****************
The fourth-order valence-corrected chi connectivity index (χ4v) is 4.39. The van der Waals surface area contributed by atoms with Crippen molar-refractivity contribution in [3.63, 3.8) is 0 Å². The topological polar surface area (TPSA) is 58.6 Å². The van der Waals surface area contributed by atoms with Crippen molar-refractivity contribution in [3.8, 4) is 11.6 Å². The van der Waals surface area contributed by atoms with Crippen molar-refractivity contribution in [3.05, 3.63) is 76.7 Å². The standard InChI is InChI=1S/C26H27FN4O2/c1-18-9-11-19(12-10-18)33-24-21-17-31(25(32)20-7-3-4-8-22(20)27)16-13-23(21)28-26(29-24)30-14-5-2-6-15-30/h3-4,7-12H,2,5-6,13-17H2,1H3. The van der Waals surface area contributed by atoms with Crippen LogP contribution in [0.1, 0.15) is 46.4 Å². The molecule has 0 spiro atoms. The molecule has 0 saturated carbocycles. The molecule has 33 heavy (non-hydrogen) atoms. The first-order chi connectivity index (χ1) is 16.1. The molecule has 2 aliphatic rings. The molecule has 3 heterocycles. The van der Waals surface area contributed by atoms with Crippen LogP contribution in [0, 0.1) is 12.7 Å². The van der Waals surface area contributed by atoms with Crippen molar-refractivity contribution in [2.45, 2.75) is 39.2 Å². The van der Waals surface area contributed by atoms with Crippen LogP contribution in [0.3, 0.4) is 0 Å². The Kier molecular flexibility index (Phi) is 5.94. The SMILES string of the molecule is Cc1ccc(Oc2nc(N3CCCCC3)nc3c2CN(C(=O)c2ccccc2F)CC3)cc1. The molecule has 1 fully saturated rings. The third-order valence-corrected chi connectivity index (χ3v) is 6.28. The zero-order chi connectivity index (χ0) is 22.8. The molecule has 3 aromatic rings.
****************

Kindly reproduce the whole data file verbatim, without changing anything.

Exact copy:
The fourth-order valence-corrected chi connectivity index (χ4v) is 4.39. The van der Waals surface area contributed by atoms with Crippen molar-refractivity contribution in [3.63, 3.8) is 0 Å². The topological polar surface area (TPSA) is 58.6 Å². The van der Waals surface area contributed by atoms with Crippen molar-refractivity contribution in [3.8, 4) is 11.6 Å². The van der Waals surface area contributed by atoms with Crippen molar-refractivity contribution in [3.05, 3.63) is 76.7 Å². The standard InChI is InChI=1S/C26H27FN4O2/c1-18-9-11-19(12-10-18)33-24-21-17-31(25(32)20-7-3-4-8-22(20)27)16-13-23(21)28-26(29-24)30-14-5-2-6-15-30/h3-4,7-12H,2,5-6,13-17H2,1H3. The van der Waals surface area contributed by atoms with Crippen LogP contribution in [0.1, 0.15) is 46.4 Å². The molecule has 0 spiro atoms. The molecule has 0 saturated carbocycles. The molecule has 33 heavy (non-hydrogen) atoms. The first-order chi connectivity index (χ1) is 16.1. The molecule has 2 aliphatic rings. The molecule has 3 heterocycles. The van der Waals surface area contributed by atoms with Crippen LogP contribution in [0, 0.1) is 12.7 Å². The van der Waals surface area contributed by atoms with Crippen molar-refractivity contribution in [2.45, 2.75) is 39.2 Å². The van der Waals surface area contributed by atoms with Crippen LogP contribution in [0.3, 0.4) is 0 Å². The Kier molecular flexibility index (Phi) is 5.94. The SMILES string of the molecule is Cc1ccc(Oc2nc(N3CCCCC3)nc3c2CN(C(=O)c2ccccc2F)CC3)cc1. The molecule has 1 fully saturated rings. The third-order valence-corrected chi connectivity index (χ3v) is 6.28. The zero-order chi connectivity index (χ0) is 22.8. The molecule has 3 aromatic rings.